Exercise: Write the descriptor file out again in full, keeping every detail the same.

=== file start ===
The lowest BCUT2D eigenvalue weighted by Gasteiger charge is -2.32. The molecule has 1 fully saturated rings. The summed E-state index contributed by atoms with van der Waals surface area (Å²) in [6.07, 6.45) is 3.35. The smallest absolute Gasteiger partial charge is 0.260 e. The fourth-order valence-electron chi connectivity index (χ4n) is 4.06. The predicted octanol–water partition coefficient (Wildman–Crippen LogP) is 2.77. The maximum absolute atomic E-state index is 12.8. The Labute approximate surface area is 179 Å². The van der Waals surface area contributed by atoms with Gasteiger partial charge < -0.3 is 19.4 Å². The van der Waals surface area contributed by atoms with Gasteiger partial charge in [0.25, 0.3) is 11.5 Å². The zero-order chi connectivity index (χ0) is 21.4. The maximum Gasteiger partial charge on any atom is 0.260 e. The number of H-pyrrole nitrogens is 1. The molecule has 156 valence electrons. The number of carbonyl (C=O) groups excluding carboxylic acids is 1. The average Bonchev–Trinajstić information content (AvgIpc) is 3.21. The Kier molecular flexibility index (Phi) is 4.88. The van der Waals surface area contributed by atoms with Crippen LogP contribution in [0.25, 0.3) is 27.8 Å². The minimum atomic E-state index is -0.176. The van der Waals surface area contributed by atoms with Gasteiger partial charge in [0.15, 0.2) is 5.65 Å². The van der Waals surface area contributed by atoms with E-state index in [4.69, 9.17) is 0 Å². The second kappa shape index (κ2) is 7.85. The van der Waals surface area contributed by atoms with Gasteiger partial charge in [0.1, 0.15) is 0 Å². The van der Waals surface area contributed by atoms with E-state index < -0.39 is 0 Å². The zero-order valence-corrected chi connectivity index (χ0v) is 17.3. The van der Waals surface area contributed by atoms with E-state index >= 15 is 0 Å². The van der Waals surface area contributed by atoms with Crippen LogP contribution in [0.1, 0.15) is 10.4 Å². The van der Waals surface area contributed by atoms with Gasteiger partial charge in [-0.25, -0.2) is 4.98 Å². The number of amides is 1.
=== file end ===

The lowest BCUT2D eigenvalue weighted by Gasteiger charge is -2.32. The molecule has 1 fully saturated rings. The summed E-state index contributed by atoms with van der Waals surface area (Å²) in [6.07, 6.45) is 3.35. The smallest absolute Gasteiger partial charge is 0.260 e. The fourth-order valence-electron chi connectivity index (χ4n) is 4.06. The predicted octanol–water partition coefficient (Wildman–Crippen LogP) is 2.77. The maximum absolute atomic E-state index is 12.8. The Labute approximate surface area is 179 Å². The van der Waals surface area contributed by atoms with Gasteiger partial charge < -0.3 is 19.4 Å². The van der Waals surface area contributed by atoms with Gasteiger partial charge in [0.25, 0.3) is 11.5 Å². The zero-order chi connectivity index (χ0) is 21.4. The maximum Gasteiger partial charge on any atom is 0.260 e. The number of H-pyrrole nitrogens is 1. The molecule has 156 valence electrons. The number of carbonyl (C=O) groups excluding carboxylic acids is 1. The average Bonchev–Trinajstić information content (AvgIpc) is 3.21. The Kier molecular flexibility index (Phi) is 4.88. The van der Waals surface area contributed by atoms with Crippen LogP contribution in [0.25, 0.3) is 27.8 Å². The minimum atomic E-state index is -0.176. The van der Waals surface area contributed by atoms with Gasteiger partial charge in [0.15, 0.2) is 5.65 Å². The van der Waals surface area contributed by atoms with E-state index in [4.69, 9.17) is 0 Å². The second kappa shape index (κ2) is 7.85. The van der Waals surface area contributed by atoms with Gasteiger partial charge in [0.1, 0.15) is 0 Å². The van der Waals surface area contributed by atoms with E-state index < -0.39 is 0 Å². The zero-order valence-corrected chi connectivity index (χ0v) is 17.3. The van der Waals surface area contributed by atoms with E-state index >= 15 is 0 Å². The van der Waals surface area contributed by atoms with Crippen LogP contribution in [0.1, 0.15) is 10.4 Å². The van der Waals surface area contributed by atoms with Gasteiger partial charge in [-0.25, -0.2) is 4.98 Å². The number of amides is 1.